Immunosuppressive conditions such as organ transplantation, HIV, advanced age, diabetes and chronic diseases increase the risk of TB.[2] In these conditions, TB presents atypically that can result in delay in diagnosis and treatment.[2] The occurrence of TB is higher in patients with diabetes mellitus with poor diabetic control, i.e., those with glycosylated haemoglobin concentration more than 7%.[1] Diabetes mellitus leads to increased susceptibility to TB, directly due to hyperglycaemia and cellular insulinopenia as well as indirect effects on macrophage and lymphocyte function which decreases T-cell-mediated immune response and diminished ability to contain the organism.[1],[2]

Breast TB is an uncommon disease.[4],[5] It is uncommon because the mammary gland tissue like spleen and skeletal tissue offers resistance to the survival and multiplication of the tubercle bacillus.[4],[5]

Breast TB has nonspecific clinical, radiological and histological findings.[4],[5],[6],[7],[8] Misdiagnosis is common because of its similarity to carcinoma and bacterial abscess.[7],[8],[9] Breast TB commonly affects young, multiparous, lactating women and present either as an abscess or as painless breast mass.[7],[8],[9] Lactation is known to increase the susceptibility of the breast too.

TB because during lactation, the increased vascularity of the breast with dilated ducts, predispose to trauma, infection and dissemination of bacilli.[2] Our case is unusual in view of the age of the patient and isolated involvement of breast. In our case, initially, breast lesion is mistaken for carcinoma in view of old age.

The breast can get infected by tuberculous bacilli by haematogenous, lymphatic routes; spread from contiguous structures, direct inoculation and ductal infection.[4] Breast TB could be either primary or secondary.[4],[5],[6] Breast infection is seen more frequently secondary to a TB focus from lungs, pleura or lymph nodes.[4],[5],[6] In our patient, CT scan of chest and abdomen did not reveal TB elsewhere in the body. Our case falls under primary breast TB because there was no evidence of another focus on physical or radiological examination nor there was a prior history of TB. CT may be useful for the differentiation of primary and secondary lesions by detecting continuity with the thoracic wall or pleura, and associated lesions of the lungs.[5]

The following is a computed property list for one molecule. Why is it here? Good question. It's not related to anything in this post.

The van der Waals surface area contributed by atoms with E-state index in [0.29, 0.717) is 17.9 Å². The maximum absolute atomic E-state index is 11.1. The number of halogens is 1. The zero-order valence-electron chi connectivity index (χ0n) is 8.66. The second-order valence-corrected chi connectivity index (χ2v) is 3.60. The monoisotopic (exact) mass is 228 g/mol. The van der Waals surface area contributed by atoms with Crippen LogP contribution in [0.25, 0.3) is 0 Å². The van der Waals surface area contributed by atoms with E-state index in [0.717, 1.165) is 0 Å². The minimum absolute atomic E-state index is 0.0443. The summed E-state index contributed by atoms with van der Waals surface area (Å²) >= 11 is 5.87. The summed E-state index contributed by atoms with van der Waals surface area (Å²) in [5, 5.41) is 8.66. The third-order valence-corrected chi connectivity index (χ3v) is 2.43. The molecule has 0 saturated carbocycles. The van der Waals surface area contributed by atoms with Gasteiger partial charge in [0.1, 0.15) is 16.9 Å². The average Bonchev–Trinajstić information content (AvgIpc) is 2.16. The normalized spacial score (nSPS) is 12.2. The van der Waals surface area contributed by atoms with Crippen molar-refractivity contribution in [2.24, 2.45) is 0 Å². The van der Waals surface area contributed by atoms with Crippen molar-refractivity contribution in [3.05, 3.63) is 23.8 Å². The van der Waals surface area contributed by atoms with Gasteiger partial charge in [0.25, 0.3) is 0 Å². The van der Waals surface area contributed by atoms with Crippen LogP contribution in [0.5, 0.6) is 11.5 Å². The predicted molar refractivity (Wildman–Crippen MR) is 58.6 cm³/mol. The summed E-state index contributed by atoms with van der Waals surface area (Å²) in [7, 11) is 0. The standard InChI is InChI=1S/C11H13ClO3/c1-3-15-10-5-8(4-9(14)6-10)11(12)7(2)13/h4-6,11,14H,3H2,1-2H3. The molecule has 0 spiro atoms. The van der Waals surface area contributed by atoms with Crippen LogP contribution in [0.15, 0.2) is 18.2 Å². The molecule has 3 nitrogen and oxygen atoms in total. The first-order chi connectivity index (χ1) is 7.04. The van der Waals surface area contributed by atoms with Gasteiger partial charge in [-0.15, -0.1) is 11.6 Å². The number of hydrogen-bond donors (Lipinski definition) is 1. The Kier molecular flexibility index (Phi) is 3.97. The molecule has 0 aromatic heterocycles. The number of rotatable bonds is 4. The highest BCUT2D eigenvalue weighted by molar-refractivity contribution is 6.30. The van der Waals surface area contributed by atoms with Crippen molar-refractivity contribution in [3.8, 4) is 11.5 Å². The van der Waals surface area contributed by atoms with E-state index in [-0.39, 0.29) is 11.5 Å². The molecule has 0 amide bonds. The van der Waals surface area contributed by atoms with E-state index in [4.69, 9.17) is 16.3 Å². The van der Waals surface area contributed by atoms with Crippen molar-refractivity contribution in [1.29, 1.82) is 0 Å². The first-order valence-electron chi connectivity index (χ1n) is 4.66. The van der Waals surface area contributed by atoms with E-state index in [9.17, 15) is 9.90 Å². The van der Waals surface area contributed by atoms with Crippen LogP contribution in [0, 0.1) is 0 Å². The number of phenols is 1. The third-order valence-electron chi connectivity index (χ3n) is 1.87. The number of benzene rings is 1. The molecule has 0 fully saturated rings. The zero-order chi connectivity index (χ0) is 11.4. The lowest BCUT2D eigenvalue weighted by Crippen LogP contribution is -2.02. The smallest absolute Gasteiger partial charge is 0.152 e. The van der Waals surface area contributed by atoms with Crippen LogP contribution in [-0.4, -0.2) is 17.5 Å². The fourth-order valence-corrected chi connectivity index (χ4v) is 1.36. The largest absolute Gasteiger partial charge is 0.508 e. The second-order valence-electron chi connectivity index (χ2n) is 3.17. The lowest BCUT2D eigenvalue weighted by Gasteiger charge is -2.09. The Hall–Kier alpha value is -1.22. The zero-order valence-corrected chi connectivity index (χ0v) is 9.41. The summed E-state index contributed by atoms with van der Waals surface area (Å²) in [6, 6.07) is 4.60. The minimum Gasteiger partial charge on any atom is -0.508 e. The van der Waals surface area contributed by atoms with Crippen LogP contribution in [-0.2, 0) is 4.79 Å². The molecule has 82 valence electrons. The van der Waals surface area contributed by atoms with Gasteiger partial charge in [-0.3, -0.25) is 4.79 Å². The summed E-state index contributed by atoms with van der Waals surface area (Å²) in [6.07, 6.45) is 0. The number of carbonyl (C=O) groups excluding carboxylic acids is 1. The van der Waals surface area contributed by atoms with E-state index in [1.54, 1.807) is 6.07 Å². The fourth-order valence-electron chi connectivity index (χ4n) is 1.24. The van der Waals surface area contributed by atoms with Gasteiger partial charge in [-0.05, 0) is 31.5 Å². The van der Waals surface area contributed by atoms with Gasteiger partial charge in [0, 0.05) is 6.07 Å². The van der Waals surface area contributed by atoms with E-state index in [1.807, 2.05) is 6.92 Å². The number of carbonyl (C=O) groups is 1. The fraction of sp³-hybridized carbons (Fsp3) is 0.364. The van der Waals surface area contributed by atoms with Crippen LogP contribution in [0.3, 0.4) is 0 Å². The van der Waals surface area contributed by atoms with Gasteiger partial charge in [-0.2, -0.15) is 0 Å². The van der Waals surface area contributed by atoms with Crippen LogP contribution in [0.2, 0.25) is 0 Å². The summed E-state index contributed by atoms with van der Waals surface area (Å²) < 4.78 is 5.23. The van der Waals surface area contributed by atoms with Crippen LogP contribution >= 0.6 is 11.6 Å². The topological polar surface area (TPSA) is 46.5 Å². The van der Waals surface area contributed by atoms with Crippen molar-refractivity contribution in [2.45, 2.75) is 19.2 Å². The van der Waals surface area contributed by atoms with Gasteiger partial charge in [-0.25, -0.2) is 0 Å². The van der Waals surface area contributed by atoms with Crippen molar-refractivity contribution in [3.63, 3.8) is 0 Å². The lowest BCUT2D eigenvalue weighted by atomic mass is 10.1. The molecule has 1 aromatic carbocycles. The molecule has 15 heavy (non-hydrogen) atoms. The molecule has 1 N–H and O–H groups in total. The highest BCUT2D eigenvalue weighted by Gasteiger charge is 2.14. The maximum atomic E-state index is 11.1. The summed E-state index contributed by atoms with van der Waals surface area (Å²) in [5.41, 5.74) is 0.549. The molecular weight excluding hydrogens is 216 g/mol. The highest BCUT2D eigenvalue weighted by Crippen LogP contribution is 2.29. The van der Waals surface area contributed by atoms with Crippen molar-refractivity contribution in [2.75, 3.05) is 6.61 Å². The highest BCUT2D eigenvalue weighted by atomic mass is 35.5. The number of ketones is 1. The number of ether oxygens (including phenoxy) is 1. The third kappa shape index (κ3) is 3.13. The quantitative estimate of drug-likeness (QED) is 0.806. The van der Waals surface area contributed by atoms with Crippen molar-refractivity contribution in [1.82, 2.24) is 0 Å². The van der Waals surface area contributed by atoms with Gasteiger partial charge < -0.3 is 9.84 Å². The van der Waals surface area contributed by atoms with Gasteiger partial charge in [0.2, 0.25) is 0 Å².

Radiological imaging modalities such as mammography or USG are unreliable in distinguishing TB mastitis from carcinoma because of nonspecific features.[3],[5] The most reliable and definitive diagnostic studies include aspirate culture, of molecular evidence Mycobacterium and histological examination of the tissue sample.[5] Fine-needle aspiration cytology (FNAC) from the breast lesion can suggest breast TB when both epithelioid cell granulomas and necrosis are present.[4] However, failure to demonstrate necrosis on FNAC does not exclude TB. The gold standard for the diagnosis of breast TB is detection of Mycobacterium TB by ZN staining or by culture.[3],[5] It is not always possible to detect acid-fast bacilli in histological sections of the breast tissue but were detectable in the present case on ZN stain (was material sent for culture-not mentioned in case report).

The treatment of breast TB includes standard anti-TB therapy for 6 months which usually results in good clinical response.[5] The regimen consists of a 2-month intensive phase of (isoniazid, rifampicin, pyrazinamide and ethambutol) followed by 4-month continuation phase of (isoniazid, rifampicin and ethambutol). Surgical intervention is reserved for draining cold abscesses or excision of residual lump.[4]

The isolated breast TB is rare and uncommon to see in elderly woman. A high degree of clinical suspicion and prompt diagnosis are necessary to enable an early diagnosis as breast TB has good response to anti-TB treatment. Clinicians must keep breast TB as a differential diagnosis in breast lesions with prolonged fever especially in diabetics.

In this instance, it appears that the diagnosis was made fortuitously. The importance of serendipity may also be mentioned.

Declaration of patient consent

The authors certify that they have obtained all appropriate patient consent forms. In the form the patient(s) has/have given his/her/their consent for his/her/their images and other clinical information to be reported in the journal. The patients understand that their names and initials will not be published and due efforts will be made to conceal their identity, but anonymity cannot be guaranteed.

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Conflicts of interest

There are no conflicts of interest.

  References Top

Dooley KE, Chaisson RE. Tuberculosis and diabetes mellitus: convergence of two epidemics. Lancet Infect Dis 2009;9:737-46.  Back to cited text no. 1
García-Elorriaga G, Del Rey-Pineda G. Type 2 Diabetes Mellitus as a risk factor for tuberculosis. J Mycobac Dis 2014;4:144.  Back to cited text no. 2
D'Orsi CJ, Kopans DB. Mammography interpretation: The Bi-RADS methods. Am Fam Physicians 1997;55:1548-50.  Back to cited text no. 3
Sen M, Gorpeliglu C, Bozer M. Isolated primary breast tuberculosis - report of three cases and review of the literature. Clinics 2009;64:607-10.  Back to cited text no. 4
Singal R, Bala J, Gupta S, Goyal S, Mahajan N, Chawla A. Primary breast tuberculosis presenting as a lump: A rare modern disease. Ann Med Health Sci Res 2013; 3:110-2.  Back to cited text no. 5
[PUBMED]  [Full text]  
Baharoon S. Tuberculosis of the breast. Ann Thoracic Med 2008;3:110-4.  Back to cited text no. 6
Chaudhary R, Sharma S, Shukla A, Sharma M. A rare presentation of primary breast tuberculosis in a primigravida: A case report. Ann of Int Med & Den Res 2015;1:102-3.  Back to cited text no. 7
Pal P, Patra SK, Ray S. An unusual cause of breast lump: Isolated tuberculosis of the breast. Am J Trop Med Hyg 2014;90:788-9.  Back to cited text no. 8
Tewari M, Shukla HS. Breast tuberculosis: diagnosis, clinical features & management. Indian J Med Res 2005;122:103-10.  Back to cited text no. 9


  [Figure 1], [Figure 2]